Our web service API makes data collected and generated by AppNeta Performance Manager (APM) available for analysis, reporting, and presentation in third-party systems. Results are delivered in a lightweight JSON format that can be readily consumed by a broad range of clients.

In addition to the APM API, we have an API for administering Enterprise Monitoring Points (EMPs) - the Admin API. For information on accessing the Admin API see Admin API.

Getting started with the API

An interactive interface is available and is the best place to start learning and experimenting with the API. It is also a good place to stage some API calls before implementing them in your integration software. The interactive interface provides detailed documentation about each endpoint and its parameters.

To access the API interface and get a simple response from APM:

  1. Log in to APM.
  2. Navigate to > API.
    • The interactive API interface appears.
  3. Navigate to path > GET /v3/path.
  4. Click Try it out!.
    • The “Curl” field shows the curl command string that can be used from the command line to produce the same result. See Using curl for more information
    • The “Request URL” field shows the URL the request was made to.
    • The “Response Body” field shows the response sent by APM.
    • The “Response Code” is the response code sent by APM. Successful responses have a “200” code.
    • The “Response Headers” is the header information sent by APM.

You can experiment by filling in a few parameters and clicking Try it out!. You can also experiment with other endpoints.

Using curl

One of the outputs from the interactive API interface is a curl command that can be used to generate the same result as is in the “Response Body” but from the command line. One caveat is that the command parameters provided do not include authentication information. For example, the curl command returned by GET /v3/path is:

   curl -X GET --header "Accept: application/json" "https://<your_APM_node>.pm-st.appneta.com/api/v3/path?api_key=v3&api_key=v3"

<your_APM_node> - the name of the APM node you are using.

Using the command directly would fail as there are no credentials included in the list of parameters.

Including basic authentication information

The simplest way to include authentication information in the curl command is with the -u parameter. For example:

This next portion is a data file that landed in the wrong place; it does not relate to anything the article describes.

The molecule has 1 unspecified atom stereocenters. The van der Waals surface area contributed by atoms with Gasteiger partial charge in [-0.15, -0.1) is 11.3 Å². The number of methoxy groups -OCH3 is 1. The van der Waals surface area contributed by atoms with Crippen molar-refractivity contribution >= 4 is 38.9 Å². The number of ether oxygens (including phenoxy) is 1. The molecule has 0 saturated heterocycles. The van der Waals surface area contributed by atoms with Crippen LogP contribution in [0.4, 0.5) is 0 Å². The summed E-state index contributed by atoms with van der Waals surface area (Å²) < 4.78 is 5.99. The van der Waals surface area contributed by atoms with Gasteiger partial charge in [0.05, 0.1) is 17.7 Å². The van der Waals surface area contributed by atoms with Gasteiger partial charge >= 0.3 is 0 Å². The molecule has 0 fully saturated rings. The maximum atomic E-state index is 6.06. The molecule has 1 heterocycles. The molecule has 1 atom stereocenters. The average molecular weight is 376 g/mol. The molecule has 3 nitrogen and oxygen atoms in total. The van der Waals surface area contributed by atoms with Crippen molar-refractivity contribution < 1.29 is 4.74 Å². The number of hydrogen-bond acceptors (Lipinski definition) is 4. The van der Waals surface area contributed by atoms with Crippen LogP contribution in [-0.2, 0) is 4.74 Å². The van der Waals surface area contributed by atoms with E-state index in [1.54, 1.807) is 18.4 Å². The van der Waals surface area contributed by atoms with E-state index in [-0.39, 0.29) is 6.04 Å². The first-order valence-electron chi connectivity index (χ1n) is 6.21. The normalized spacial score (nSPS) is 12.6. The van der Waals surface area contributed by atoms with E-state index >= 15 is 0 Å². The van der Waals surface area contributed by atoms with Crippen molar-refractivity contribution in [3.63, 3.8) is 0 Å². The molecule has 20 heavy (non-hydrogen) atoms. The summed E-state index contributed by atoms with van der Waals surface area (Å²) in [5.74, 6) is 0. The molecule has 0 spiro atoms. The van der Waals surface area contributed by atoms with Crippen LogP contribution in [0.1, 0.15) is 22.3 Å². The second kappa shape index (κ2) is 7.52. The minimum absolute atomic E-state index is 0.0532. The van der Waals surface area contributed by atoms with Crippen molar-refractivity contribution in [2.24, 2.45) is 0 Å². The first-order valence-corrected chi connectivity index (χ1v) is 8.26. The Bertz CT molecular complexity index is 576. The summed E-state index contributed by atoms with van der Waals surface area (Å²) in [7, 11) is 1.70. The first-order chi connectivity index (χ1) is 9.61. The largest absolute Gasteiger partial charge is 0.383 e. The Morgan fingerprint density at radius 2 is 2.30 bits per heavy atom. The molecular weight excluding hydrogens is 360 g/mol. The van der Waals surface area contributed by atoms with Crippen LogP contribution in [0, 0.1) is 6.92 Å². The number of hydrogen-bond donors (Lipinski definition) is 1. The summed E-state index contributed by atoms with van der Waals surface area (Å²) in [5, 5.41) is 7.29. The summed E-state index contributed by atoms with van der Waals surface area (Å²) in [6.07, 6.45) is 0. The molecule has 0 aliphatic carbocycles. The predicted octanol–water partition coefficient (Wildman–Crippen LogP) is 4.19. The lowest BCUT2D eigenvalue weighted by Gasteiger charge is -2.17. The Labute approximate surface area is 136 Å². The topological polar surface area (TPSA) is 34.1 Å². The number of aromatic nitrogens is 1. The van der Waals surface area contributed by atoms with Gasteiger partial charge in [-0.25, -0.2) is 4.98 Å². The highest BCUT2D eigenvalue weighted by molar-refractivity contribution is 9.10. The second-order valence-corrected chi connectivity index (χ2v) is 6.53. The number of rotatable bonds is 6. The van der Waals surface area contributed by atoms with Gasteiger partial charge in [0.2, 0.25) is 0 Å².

-u <email_address>:<password>

<email_address> - the email address you use to access APM.
<password> - the password you use to access APM.

The updated command looks as follows:

   curl -X GET --header "Accept: application/json" -u <email_address>:<password> "https://<your_APM_node>.pm-st.appneta.com/api/v3/path?api_key=v3&api_key=v3"

If you leave off “:<password>”, you will be prompted for your password.

To make the output more intelligible, use | python -m json.tool after each curl command. For example:

   curl -X GET --header "Accept: application/json" -u <email_address>:<password> "https://<your_APM_node>.pm-st.appneta.com/api/v3/path?api_key=v3&api_key=v3" | python -m json.tool

The downside of the basic authentication is that it is plain text, so your password is visible.

Including encoded authentication information

Another method for including authentication information is to use the “base64” command to encode your credentials. You can then use the encoded credentials in curl. Using this method does not expose your user credentials.

To encode your credentials use:

   echo -n <email_address>:<password> | base64

A string of characters is returned. For example:

   Z21hbGFuZ2UrYWR2Y35jZWRAYsBwbmV0YS5jb206RmFQJTkxMTFA

Use the -H parameter (instead of -u) to include this information. For example:

   -H "Authorization: Basic Z21hbGFuZ2UrYWR2YW5jZWRAYXBwbmV0YS5jb206RmFQMTkxMTFA"

The updated command looks as follows:

   curl -X GET --header "Accept: application/json" -H "Authorization: Basic Z21hbGFuZ2UrYWR2YW5jZWRAYXBwbmV0YS5jb206RmFQMTkxMTFA" "https://<your_APM_node>.pm-st.appneta.com/api/v3/path?api_key=v3&api_key=v3" | python -m json.tool

Obtaining “IDs”

A number of endpoints (for example, GET /v3/path/{id}/data) require an “id” parameter, to filter a result set (for example, “Path ID” or “Web Path ID”). The easiest way to obtain specific IDs is by navigating to a page in the APM user interface showing details of that object. For example, in APM, if you navigate to Delivery > Network Path List and hover over a path name, the “pathid” of the network path will be shown at the bottom left of the page. Similarly, if you navigate to Experience > Web Paths and hover over a web path name, the “webpathid” of the web path will be shown at the bottom left of the page.

Obtaining a timestamp in Unix time

There are endpoints (for example, GET /v3/path/{id}/data) that require a timestamp in “Unix time” (the number of seconds elapsed since midnight (UTC) on January 1, 1970). The simplest way to obtain Unix time is with a free online tool like the Unix timestamp tool.

Rate limit

AppNeta limits the number of API requests that can be made over a given period of time. Currently the rate limit is 50 requests every 10 seconds.